FutureVision: Erasing the fourth wall

Tara Moore, Managing Editor of FutureVision, speaks with Maureen Fan, Baobab's CEO and Co-founder, about the emotive power of VR, its impact on branded storytelling, and what a VR ecosystem of the future might look like.

Tara Moore experiences Baobab’s immersive fictional world in Invasion! firsthand.
Tara Moore experiences Baobab’s immersive fictional world in Invasion! firsthand.

Dubbed the "Pixar of VR," Baobab Studios creates virtual reality animation experiences. In its debut episode of Invasion!, you, the viewer, play one of two cuddly bunnies greeting alien invaders. The award-winning film premiered at the 2016 Tribeca Film Festival.

Tara Moore: So tell me about yourself. You always wanted to get into animation, right?

Maureen Fan: Yeah, I’ve loved animation since I was young. My undergrad at Stanford was actually in computer science and psychology, because I wanted to do animation. Those are the disciplines I felt you needed to be a great animator.Iwas a UI designer at eBay, and I loved it. I mostly liked all the places I’d go because my animation teacher at Stanford taught me that no matter where you go, just do a good job, and it will help you. Like, she used to be in the circus! And somehow that helped her as an animator.

While I was doing UI design, on nights and weekends I still worked on animation. I went to community college, because animators from Lucasfilm would teach there. I also took figure drawing classes there. After five years at eBay, I’d saved enough money that I could pursue my dream without my parents being worried. So I wanted to go to art school, but the deadlines had passed. The deadline for round three of business school was still available. My mom said, "You should apply for business school!" I applied, I got in, not thinking I would because it was round three, but I was like, "No, I’m not going, because I don’t like business and I want to do this film thing." So I quit my job and went to Hollywood, and I became the assistant to Zach Braff and Joseph Gordon-Levitt’s talent manager.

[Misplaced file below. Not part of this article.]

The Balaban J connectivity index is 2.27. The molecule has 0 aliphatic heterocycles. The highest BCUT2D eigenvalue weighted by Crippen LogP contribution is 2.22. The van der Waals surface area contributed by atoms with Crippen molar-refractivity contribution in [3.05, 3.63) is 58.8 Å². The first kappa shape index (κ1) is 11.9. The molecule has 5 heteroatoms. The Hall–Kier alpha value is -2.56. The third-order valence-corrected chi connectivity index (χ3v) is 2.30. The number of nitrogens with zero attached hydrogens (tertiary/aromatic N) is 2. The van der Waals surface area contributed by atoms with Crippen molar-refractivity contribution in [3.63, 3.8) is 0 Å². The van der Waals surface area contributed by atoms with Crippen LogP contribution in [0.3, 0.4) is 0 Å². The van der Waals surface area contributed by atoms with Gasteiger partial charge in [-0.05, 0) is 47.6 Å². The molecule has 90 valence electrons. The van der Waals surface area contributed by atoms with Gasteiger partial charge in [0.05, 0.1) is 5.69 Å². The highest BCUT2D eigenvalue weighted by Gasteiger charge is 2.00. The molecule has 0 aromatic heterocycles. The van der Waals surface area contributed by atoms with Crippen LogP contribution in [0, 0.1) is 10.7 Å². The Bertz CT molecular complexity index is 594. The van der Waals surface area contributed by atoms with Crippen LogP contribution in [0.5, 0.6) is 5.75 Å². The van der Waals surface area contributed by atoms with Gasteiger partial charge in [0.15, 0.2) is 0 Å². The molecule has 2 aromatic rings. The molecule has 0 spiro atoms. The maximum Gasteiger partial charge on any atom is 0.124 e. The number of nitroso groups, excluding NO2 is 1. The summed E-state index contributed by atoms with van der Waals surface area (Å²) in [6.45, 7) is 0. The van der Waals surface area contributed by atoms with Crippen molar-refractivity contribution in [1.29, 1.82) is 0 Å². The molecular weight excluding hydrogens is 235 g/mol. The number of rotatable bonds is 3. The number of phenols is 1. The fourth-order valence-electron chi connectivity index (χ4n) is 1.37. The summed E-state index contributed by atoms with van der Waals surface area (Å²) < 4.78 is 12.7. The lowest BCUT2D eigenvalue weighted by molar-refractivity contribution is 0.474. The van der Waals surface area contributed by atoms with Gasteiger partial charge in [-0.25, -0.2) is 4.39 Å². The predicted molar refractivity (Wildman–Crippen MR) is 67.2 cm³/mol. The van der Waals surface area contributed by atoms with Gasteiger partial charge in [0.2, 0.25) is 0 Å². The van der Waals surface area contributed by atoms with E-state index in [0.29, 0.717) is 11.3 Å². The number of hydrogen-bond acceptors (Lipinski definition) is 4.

TM: So you started as a UI designer; what brought you to Zynga?

MF: I realized that at the end of the day, everything is a business.Iended up going to Harvard Business School, where I was elected to run the Entertainment and Media Club, and during that time I had an internship at Pixar, where I worked in production on Toy Story 3.

From that experience I realized that, yes, I love animation and I love the people in animation, but from a business perspective, spending five years on a film without knowing whether it’s going to do well is not the best business model, especially if you don’t have the theme park division as a buffer. You’re not going to do well. So instead of going back to Pixar, I went to Zynga right after I graduated, and they had literally just started. It was a new business model, and I was really excited about that, because I wanted to be in entertainment, and at the same time I wanted to be part of a startup culture.

I started as a senior PM and was there for six years, and ended up leaving as Vice President of games, looking over the FarmVille franchise as well as UIP. So I ended up owning 40% of the company’s revenue, and really learning about different business models and how to make content rational. Like, how do you spend less money and make it less risky? But nights and weekends, I still loved animation. So I ended up working on the short film The Dam Keeper, directed by two of my friends from Pixar, and I did production and PR. We were nominated for an Oscar last year. I just couldn’t not do animation.

TM: So from eBay to gaming, to animated film production, and now to VR. What gives?

MF: The first time I worked on VR, I did live action and I did not like it. I was underwhelmed with the low picture quality. Our standards for reality are very high. Looking at this headset with the pixels versus reality, I was just like, This doesn’t do it for me. But the first time my engineer hacked one of my VR games into their headset just for fun, I put it on and thought, I need to leave immediately. This is the future of animation.

TM: Let’s back up: When you were talking about your education, you said you studied psychology, computer science, and art. What did you think psychology brought to the table, from an animation perspective?

MF: Being an animator is all about being an actor. Usually you have actors, you know, De Niro, he does the acting. In the case of an animator, you have to be Nemo, you have to be Cinderella. You have to be that character, and you have to animate it the way you would act. So you actually do have to be an actor. It’s interesting, because for live action, you know, you can tell De Niro: "Do another take." But as an animator you are, in a way,acontrol freak. Because you are animating at 24 frames per second! Literally, you can pose the character—the arm goes here, the finger goes here—exactly the way you want it. So you really have to be in tune with What is this character thinking right now? What do we want it to convey? And then make it exactly like that.

So that’s where psychology is very important. How good of an actor can you be? How can you get into the mind of the character? So psychology was definitely helpful. As a UI designer at eBay, I was a user experience researcher, or cultural anthropologist. My job was actually to go to different countries and study culture like an anthropologist, and understand how we should enter that market.